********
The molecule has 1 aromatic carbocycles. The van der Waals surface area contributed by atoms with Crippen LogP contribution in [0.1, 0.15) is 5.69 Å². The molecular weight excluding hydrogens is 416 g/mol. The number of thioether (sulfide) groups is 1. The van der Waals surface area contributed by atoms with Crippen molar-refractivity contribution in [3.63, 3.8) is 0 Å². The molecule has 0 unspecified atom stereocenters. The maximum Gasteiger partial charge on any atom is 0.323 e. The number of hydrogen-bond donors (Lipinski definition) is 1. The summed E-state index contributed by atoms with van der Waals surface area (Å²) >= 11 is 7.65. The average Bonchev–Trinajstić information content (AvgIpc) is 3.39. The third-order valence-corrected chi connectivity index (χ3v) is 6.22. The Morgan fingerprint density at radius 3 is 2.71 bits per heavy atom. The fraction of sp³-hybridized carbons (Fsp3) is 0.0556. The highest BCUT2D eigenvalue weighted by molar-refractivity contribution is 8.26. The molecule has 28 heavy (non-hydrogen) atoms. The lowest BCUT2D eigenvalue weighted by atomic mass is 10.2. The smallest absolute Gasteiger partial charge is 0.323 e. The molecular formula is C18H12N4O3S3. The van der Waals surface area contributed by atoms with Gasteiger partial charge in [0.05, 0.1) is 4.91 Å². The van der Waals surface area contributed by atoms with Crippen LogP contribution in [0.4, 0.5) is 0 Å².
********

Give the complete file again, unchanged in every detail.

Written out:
The molecule has 1 aromatic carbocycles. The van der Waals surface area contributed by atoms with Crippen LogP contribution in [0.1, 0.15) is 5.69 Å². The molecular weight excluding hydrogens is 416 g/mol. The number of thioether (sulfide) groups is 1. The van der Waals surface area contributed by atoms with Crippen molar-refractivity contribution in [3.63, 3.8) is 0 Å². The molecule has 0 unspecified atom stereocenters. The maximum Gasteiger partial charge on any atom is 0.323 e. The number of hydrogen-bond donors (Lipinski definition) is 1. The summed E-state index contributed by atoms with van der Waals surface area (Å²) >= 11 is 7.65. The average Bonchev–Trinajstić information content (AvgIpc) is 3.39. The third-order valence-corrected chi connectivity index (χ3v) is 6.22. The Morgan fingerprint density at radius 3 is 2.71 bits per heavy atom. The fraction of sp³-hybridized carbons (Fsp3) is 0.0556. The highest BCUT2D eigenvalue weighted by molar-refractivity contribution is 8.26. The molecule has 28 heavy (non-hydrogen) atoms. The lowest BCUT2D eigenvalue weighted by atomic mass is 10.2. The smallest absolute Gasteiger partial charge is 0.323 e. The molecular formula is C18H12N4O3S3. The van der Waals surface area contributed by atoms with Gasteiger partial charge in [0.05, 0.1) is 4.91 Å². The van der Waals surface area contributed by atoms with Crippen LogP contribution in [0.4, 0.5) is 0 Å².